Martin Murray would be the first to admit he's never faced anyone quite like Gennady "GGG" Golovkin. That's hardly a secret, though.
Golovkin, who holds the WBA and interim WBC middleweight titles, is one of boxing's fastest-rising stars. He's 31-0 with 28 knockouts and rapidly gaining recognition as one of the finest fighters in the world, regardless of weight class.
"He was a great amateur, he's been a great pro, he can punch, he's got range, his movements in the ring are good," Murray said. "He's been a monster in that ring. He's very good at what he does."
But Murray also believes that Triple-G has never met anyone quite like him in the ring, either.
The two elite middleweights will square off Saturday in an HBO-televised bout from Monte Carlo, and Murray insists he won't be overwhelmed by the moment. He's not showing up for a paycheck, though he has three children and the check will clearly come in handy.
This is his third crack at a world title. He drew with Felix Sturm, then lost to Sergio Martinez during a downpour in Argentina in 2013. Those experiences have helped shape the 32-year-old Briton.
"I think I'm the best boxer he's come across," said Murray, who is 29-1-1 with 12 knockouts. "I believe I'm the best technical boxer he'll have faced. Obviously that's a plus for my side in terms of the fight. I'm very versatile as a fighter and I can adapt to all different situations. I find a way to work an opponent out, and the fact that I'm so versatile I think gives me a big edge."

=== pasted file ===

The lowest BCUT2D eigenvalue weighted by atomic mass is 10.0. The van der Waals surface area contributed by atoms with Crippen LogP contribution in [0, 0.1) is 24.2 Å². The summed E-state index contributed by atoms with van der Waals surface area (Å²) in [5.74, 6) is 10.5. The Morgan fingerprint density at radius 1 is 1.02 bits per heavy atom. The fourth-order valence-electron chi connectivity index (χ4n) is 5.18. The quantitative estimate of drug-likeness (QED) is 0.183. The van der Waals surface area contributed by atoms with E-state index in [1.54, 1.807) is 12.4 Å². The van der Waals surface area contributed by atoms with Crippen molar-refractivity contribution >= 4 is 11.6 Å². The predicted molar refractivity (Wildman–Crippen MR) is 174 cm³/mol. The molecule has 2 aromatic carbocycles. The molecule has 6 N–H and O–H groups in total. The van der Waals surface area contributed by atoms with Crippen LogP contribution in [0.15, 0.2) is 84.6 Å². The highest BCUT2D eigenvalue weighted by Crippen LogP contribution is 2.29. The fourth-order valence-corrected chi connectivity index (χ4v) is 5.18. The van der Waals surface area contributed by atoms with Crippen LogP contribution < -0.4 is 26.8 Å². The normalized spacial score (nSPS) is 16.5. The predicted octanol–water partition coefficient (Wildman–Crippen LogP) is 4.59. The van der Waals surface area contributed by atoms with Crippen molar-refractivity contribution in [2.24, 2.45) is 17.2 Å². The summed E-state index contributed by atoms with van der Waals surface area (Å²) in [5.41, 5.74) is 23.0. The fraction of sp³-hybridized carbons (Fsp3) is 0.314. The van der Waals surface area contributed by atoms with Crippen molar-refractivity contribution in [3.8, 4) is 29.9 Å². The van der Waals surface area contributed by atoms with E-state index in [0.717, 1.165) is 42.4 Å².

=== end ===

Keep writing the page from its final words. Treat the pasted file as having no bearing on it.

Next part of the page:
He's fortunate that he went through the build-up for the Martinez fight, because that was held in Argentina, Martinez's home country, amid much pomp and circumstance. Martinez came home a conquering hero after defeating Julio Cesar Chavez Jr. in Las Vegas, and nearly 50,000 of his countrymen showed up to cheer him on against Murray.
Martinez won a unanimous decision, but Murray put him on the deck and was far more competitive than many suspected he might be.
The experience gave Murray an insight into boxing at the top level, and how to prepare and what was important.
"It's kept me more grounded and I learned a lot from that scenario," he said.
His biggest asset is his mobility. He's got much better than average footwork and is good at darting in and out. Golovkin is such a powerful puncher that it's allways dangerous to stand in front of him, as Matthew Macklin tried to do, but that's not Murray's style.
If he's going to win, he'll have to frustrate Golovkin, never let him get his feet set and keep a jab in the champion's face.
What Murray won't do is follow Macklin's lead, and not just in style. Golovkin knocked Macklin out in the first with a massive body shot.
"To be totally honest with you, I think Macklin was kind of beaten before he ever got in there," Murray said.
Murray, though, insists he's going to make the ring walk believing he's 36 minutes or less from becoming world champion. And though he has great respect for Golovkin, he knows that upsets can and do happen.
He's facing Golovkin less than two weeks after the 25th anniversary of Buster Douglas' mammoth upset of Mike Tyson.
"I'm going out there confident, believing in myself and knowing that I have what it takes and I've done what I need to do to win this fight," Murray said. "I just can't wait until [fight time] arrives."